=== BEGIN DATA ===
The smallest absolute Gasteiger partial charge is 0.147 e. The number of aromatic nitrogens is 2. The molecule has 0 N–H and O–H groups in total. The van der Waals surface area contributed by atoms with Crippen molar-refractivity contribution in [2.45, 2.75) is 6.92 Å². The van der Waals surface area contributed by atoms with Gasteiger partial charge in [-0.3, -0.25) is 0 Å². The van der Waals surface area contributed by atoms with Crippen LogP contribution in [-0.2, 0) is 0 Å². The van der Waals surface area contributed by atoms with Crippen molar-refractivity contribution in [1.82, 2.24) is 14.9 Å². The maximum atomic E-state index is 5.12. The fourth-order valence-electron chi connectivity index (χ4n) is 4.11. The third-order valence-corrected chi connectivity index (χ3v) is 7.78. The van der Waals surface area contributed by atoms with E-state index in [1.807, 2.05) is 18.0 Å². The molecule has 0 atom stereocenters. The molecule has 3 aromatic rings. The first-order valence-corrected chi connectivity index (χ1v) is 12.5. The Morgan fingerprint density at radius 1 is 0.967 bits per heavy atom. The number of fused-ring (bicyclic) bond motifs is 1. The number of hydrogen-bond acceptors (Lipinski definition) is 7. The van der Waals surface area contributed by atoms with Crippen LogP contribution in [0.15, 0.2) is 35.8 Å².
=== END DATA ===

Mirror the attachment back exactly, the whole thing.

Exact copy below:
The smallest absolute Gasteiger partial charge is 0.147 e. The number of aromatic nitrogens is 2. The molecule has 0 N–H and O–H groups in total. The van der Waals surface area contributed by atoms with Crippen molar-refractivity contribution in [2.45, 2.75) is 6.92 Å². The van der Waals surface area contributed by atoms with Gasteiger partial charge in [-0.3, -0.25) is 0 Å². The van der Waals surface area contributed by atoms with Crippen LogP contribution in [-0.2, 0) is 0 Å². The van der Waals surface area contributed by atoms with Crippen molar-refractivity contribution in [1.82, 2.24) is 14.9 Å². The maximum atomic E-state index is 5.12. The fourth-order valence-electron chi connectivity index (χ4n) is 4.11. The third-order valence-corrected chi connectivity index (χ3v) is 7.78. The van der Waals surface area contributed by atoms with E-state index in [1.807, 2.05) is 18.0 Å². The molecule has 0 atom stereocenters. The molecule has 3 aromatic rings. The first-order valence-corrected chi connectivity index (χ1v) is 12.5. The Morgan fingerprint density at radius 1 is 0.967 bits per heavy atom. The number of fused-ring (bicyclic) bond motifs is 1. The number of hydrogen-bond acceptors (Lipinski definition) is 7. The van der Waals surface area contributed by atoms with Crippen LogP contribution in [0.15, 0.2) is 35.8 Å².